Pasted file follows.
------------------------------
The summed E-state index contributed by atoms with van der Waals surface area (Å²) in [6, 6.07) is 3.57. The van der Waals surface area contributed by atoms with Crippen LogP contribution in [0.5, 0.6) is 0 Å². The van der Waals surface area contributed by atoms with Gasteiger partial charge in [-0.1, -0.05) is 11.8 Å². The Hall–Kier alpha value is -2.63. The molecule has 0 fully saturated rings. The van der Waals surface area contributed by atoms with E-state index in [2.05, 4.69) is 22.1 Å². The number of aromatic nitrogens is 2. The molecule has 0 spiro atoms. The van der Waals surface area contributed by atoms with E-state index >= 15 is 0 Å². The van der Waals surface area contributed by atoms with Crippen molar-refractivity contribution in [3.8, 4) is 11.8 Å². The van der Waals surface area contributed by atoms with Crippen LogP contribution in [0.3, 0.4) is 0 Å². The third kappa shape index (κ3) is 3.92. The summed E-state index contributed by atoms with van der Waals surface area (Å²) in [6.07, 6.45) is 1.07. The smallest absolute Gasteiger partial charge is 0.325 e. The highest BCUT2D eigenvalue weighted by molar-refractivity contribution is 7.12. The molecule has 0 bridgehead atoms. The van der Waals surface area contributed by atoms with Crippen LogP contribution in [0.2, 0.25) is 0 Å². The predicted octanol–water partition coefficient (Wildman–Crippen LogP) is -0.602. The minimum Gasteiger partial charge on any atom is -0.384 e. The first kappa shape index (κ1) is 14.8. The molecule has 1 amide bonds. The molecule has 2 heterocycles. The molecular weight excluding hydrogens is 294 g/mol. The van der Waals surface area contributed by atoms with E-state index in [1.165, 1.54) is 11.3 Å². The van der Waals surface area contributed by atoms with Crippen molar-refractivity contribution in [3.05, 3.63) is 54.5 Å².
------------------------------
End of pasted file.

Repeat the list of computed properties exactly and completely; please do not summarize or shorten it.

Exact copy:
The summed E-state index contributed by atoms with van der Waals surface area (Å²) in [6, 6.07) is 3.57. The van der Waals surface area contributed by atoms with Crippen LogP contribution in [0.5, 0.6) is 0 Å². The van der Waals surface area contributed by atoms with Gasteiger partial charge in [-0.1, -0.05) is 11.8 Å². The Hall–Kier alpha value is -2.63. The molecule has 0 fully saturated rings. The van der Waals surface area contributed by atoms with E-state index in [2.05, 4.69) is 22.1 Å². The number of aromatic nitrogens is 2. The molecule has 0 spiro atoms. The van der Waals surface area contributed by atoms with E-state index >= 15 is 0 Å². The van der Waals surface area contributed by atoms with Crippen molar-refractivity contribution in [3.8, 4) is 11.8 Å². The van der Waals surface area contributed by atoms with Crippen LogP contribution in [0.3, 0.4) is 0 Å². The third kappa shape index (κ3) is 3.92. The summed E-state index contributed by atoms with van der Waals surface area (Å²) in [6.07, 6.45) is 1.07. The smallest absolute Gasteiger partial charge is 0.325 e. The highest BCUT2D eigenvalue weighted by molar-refractivity contribution is 7.12. The molecule has 0 bridgehead atoms. The van der Waals surface area contributed by atoms with Crippen LogP contribution in [0.2, 0.25) is 0 Å². The predicted octanol–water partition coefficient (Wildman–Crippen LogP) is -0.602. The minimum Gasteiger partial charge on any atom is -0.384 e. The first kappa shape index (κ1) is 14.8. The molecule has 1 amide bonds. The molecule has 2 heterocycles. The molecular weight excluding hydrogens is 294 g/mol. The van der Waals surface area contributed by atoms with E-state index in [1.165, 1.54) is 11.3 Å². The van der Waals surface area contributed by atoms with Crippen molar-refractivity contribution in [3.05, 3.63) is 54.5 Å².